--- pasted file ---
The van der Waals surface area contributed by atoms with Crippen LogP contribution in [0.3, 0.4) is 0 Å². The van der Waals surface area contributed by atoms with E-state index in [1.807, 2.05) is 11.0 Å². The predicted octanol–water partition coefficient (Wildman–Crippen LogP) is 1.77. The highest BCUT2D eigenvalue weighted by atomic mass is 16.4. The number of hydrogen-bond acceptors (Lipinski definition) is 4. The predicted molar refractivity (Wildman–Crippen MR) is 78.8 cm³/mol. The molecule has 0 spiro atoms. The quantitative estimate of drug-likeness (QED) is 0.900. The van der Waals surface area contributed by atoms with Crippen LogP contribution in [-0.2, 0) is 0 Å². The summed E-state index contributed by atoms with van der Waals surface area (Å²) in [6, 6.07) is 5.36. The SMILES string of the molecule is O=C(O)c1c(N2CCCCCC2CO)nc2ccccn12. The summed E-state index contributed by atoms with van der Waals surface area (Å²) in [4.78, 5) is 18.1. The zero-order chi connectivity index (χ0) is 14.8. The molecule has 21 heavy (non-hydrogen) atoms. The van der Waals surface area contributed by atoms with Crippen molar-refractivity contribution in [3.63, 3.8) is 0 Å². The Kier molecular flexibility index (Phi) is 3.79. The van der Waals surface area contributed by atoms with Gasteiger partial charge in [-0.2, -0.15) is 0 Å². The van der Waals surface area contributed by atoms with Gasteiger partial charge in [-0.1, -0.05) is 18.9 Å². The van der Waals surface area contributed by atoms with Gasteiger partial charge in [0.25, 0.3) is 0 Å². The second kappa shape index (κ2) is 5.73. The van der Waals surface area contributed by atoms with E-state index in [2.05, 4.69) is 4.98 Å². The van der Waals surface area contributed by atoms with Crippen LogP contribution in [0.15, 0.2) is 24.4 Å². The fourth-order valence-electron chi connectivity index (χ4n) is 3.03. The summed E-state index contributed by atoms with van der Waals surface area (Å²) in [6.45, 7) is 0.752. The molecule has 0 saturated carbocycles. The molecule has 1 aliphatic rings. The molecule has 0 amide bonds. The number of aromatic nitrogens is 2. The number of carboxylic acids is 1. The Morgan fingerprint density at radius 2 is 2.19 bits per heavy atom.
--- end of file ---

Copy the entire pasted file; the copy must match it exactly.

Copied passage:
The van der Waals surface area contributed by atoms with Crippen LogP contribution in [0.3, 0.4) is 0 Å². The van der Waals surface area contributed by atoms with E-state index in [1.807, 2.05) is 11.0 Å². The predicted octanol–water partition coefficient (Wildman–Crippen LogP) is 1.77. The highest BCUT2D eigenvalue weighted by atomic mass is 16.4. The number of hydrogen-bond acceptors (Lipinski definition) is 4. The predicted molar refractivity (Wildman–Crippen MR) is 78.8 cm³/mol. The molecule has 0 spiro atoms. The quantitative estimate of drug-likeness (QED) is 0.900. The van der Waals surface area contributed by atoms with Crippen LogP contribution in [-0.2, 0) is 0 Å². The summed E-state index contributed by atoms with van der Waals surface area (Å²) in [6, 6.07) is 5.36. The SMILES string of the molecule is O=C(O)c1c(N2CCCCCC2CO)nc2ccccn12. The summed E-state index contributed by atoms with van der Waals surface area (Å²) in [4.78, 5) is 18.1. The zero-order chi connectivity index (χ0) is 14.8. The molecule has 21 heavy (non-hydrogen) atoms. The van der Waals surface area contributed by atoms with Crippen molar-refractivity contribution in [3.63, 3.8) is 0 Å². The Kier molecular flexibility index (Phi) is 3.79. The van der Waals surface area contributed by atoms with Gasteiger partial charge in [-0.2, -0.15) is 0 Å². The van der Waals surface area contributed by atoms with Gasteiger partial charge in [-0.1, -0.05) is 18.9 Å². The van der Waals surface area contributed by atoms with Gasteiger partial charge in [0.25, 0.3) is 0 Å². The second kappa shape index (κ2) is 5.73. The van der Waals surface area contributed by atoms with E-state index in [2.05, 4.69) is 4.98 Å². The van der Waals surface area contributed by atoms with Crippen LogP contribution in [0.15, 0.2) is 24.4 Å². The fourth-order valence-electron chi connectivity index (χ4n) is 3.03. The summed E-state index contributed by atoms with van der Waals surface area (Å²) in [6.45, 7) is 0.752. The molecule has 0 saturated carbocycles. The molecule has 1 aliphatic rings. The molecule has 0 amide bonds. The number of aromatic nitrogens is 2. The number of carboxylic acids is 1. The Morgan fingerprint density at radius 2 is 2.19 bits per heavy atom.